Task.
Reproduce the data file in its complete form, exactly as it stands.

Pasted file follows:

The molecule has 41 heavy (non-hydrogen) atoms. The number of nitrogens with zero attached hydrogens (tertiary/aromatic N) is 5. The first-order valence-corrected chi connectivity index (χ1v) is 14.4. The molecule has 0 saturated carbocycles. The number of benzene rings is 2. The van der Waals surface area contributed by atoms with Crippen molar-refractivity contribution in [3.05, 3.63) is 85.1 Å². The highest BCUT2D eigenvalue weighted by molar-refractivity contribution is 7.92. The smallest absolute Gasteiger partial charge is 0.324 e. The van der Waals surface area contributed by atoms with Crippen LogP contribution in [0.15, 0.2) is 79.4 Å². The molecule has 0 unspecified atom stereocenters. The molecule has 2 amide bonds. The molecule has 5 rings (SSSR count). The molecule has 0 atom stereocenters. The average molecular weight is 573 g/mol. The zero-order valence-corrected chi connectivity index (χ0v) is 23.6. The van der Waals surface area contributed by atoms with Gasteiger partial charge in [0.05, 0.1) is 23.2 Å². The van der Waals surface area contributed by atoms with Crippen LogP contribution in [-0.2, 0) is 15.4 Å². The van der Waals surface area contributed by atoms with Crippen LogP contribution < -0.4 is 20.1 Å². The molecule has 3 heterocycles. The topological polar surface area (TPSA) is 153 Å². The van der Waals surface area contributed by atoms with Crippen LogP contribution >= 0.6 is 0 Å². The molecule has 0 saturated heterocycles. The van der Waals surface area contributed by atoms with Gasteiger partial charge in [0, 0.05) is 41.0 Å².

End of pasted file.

The molecule has 41 heavy (non-hydrogen) atoms. The number of nitrogens with zero attached hydrogens (tertiary/aromatic N) is 5. The first-order valence-corrected chi connectivity index (χ1v) is 14.4. The molecule has 0 saturated carbocycles. The number of benzene rings is 2. The van der Waals surface area contributed by atoms with Crippen molar-refractivity contribution in [3.05, 3.63) is 85.1 Å². The highest BCUT2D eigenvalue weighted by molar-refractivity contribution is 7.92. The smallest absolute Gasteiger partial charge is 0.324 e. The van der Waals surface area contributed by atoms with Crippen LogP contribution in [0.15, 0.2) is 79.4 Å². The molecule has 0 unspecified atom stereocenters. The molecule has 2 amide bonds. The molecule has 5 rings (SSSR count). The molecule has 0 atom stereocenters. The average molecular weight is 573 g/mol. The zero-order valence-corrected chi connectivity index (χ0v) is 23.6. The van der Waals surface area contributed by atoms with Gasteiger partial charge in [0.05, 0.1) is 23.2 Å². The van der Waals surface area contributed by atoms with Crippen LogP contribution in [-0.2, 0) is 15.4 Å². The van der Waals surface area contributed by atoms with Crippen LogP contribution < -0.4 is 20.1 Å². The molecule has 3 heterocycles. The topological polar surface area (TPSA) is 153 Å². The van der Waals surface area contributed by atoms with Crippen LogP contribution >= 0.6 is 0 Å². The molecule has 0 saturated heterocycles. The van der Waals surface area contributed by atoms with Gasteiger partial charge in [0, 0.05) is 41.0 Å².